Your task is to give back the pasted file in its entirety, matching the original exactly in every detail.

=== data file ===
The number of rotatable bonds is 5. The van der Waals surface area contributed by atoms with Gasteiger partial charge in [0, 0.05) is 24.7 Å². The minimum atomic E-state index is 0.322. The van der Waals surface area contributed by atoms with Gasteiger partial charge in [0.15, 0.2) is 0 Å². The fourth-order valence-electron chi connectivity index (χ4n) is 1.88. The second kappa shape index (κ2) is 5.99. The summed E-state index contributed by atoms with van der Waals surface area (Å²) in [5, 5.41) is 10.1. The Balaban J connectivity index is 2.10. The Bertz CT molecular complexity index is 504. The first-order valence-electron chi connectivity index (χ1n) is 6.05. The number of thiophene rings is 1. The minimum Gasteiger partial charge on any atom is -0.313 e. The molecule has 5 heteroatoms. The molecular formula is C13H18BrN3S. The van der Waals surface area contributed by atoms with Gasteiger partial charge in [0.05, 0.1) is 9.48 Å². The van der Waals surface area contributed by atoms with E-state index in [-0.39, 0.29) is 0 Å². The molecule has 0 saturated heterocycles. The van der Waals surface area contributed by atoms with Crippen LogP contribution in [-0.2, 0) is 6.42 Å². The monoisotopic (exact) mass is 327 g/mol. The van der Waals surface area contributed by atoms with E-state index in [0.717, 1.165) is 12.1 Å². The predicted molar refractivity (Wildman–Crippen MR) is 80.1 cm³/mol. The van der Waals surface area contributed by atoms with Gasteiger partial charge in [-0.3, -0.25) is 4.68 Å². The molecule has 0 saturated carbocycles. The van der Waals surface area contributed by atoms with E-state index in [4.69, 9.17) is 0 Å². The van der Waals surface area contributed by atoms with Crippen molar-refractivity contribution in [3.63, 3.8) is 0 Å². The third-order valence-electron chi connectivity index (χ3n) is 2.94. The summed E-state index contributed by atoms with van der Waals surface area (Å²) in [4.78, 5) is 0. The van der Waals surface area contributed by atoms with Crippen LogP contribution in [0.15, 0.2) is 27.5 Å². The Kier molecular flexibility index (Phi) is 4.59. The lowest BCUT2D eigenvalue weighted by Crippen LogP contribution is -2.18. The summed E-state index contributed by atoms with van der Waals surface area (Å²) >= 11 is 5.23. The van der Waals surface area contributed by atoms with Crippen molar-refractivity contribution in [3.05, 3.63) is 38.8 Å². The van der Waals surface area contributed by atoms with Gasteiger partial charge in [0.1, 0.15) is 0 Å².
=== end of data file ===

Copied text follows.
The number of rotatable bonds is 5. The van der Waals surface area contributed by atoms with Gasteiger partial charge in [0, 0.05) is 24.7 Å². The minimum atomic E-state index is 0.322. The van der Waals surface area contributed by atoms with Gasteiger partial charge in [0.15, 0.2) is 0 Å². The fourth-order valence-electron chi connectivity index (χ4n) is 1.88. The second kappa shape index (κ2) is 5.99. The summed E-state index contributed by atoms with van der Waals surface area (Å²) in [5, 5.41) is 10.1. The Balaban J connectivity index is 2.10. The Bertz CT molecular complexity index is 504. The first-order valence-electron chi connectivity index (χ1n) is 6.05. The number of thiophene rings is 1. The minimum Gasteiger partial charge on any atom is -0.313 e. The molecule has 5 heteroatoms. The molecular formula is C13H18BrN3S. The van der Waals surface area contributed by atoms with Gasteiger partial charge in [0.05, 0.1) is 9.48 Å². The van der Waals surface area contributed by atoms with E-state index in [-0.39, 0.29) is 0 Å². The molecule has 0 saturated heterocycles. The van der Waals surface area contributed by atoms with Crippen LogP contribution in [-0.2, 0) is 6.42 Å². The monoisotopic (exact) mass is 327 g/mol. The van der Waals surface area contributed by atoms with E-state index in [0.717, 1.165) is 12.1 Å². The predicted molar refractivity (Wildman–Crippen MR) is 80.1 cm³/mol. The van der Waals surface area contributed by atoms with Gasteiger partial charge in [-0.3, -0.25) is 4.68 Å². The molecule has 0 saturated carbocycles. The van der Waals surface area contributed by atoms with E-state index in [4.69, 9.17) is 0 Å². The van der Waals surface area contributed by atoms with Crippen molar-refractivity contribution in [3.63, 3.8) is 0 Å². The third-order valence-electron chi connectivity index (χ3n) is 2.94. The summed E-state index contributed by atoms with van der Waals surface area (Å²) in [4.78, 5) is 0. The van der Waals surface area contributed by atoms with Crippen LogP contribution in [0.15, 0.2) is 27.5 Å². The Kier molecular flexibility index (Phi) is 4.59. The lowest BCUT2D eigenvalue weighted by Crippen LogP contribution is -2.18. The summed E-state index contributed by atoms with van der Waals surface area (Å²) >= 11 is 5.23. The van der Waals surface area contributed by atoms with Crippen molar-refractivity contribution in [3.05, 3.63) is 38.8 Å². The van der Waals surface area contributed by atoms with Gasteiger partial charge in [0.1, 0.15) is 0 Å².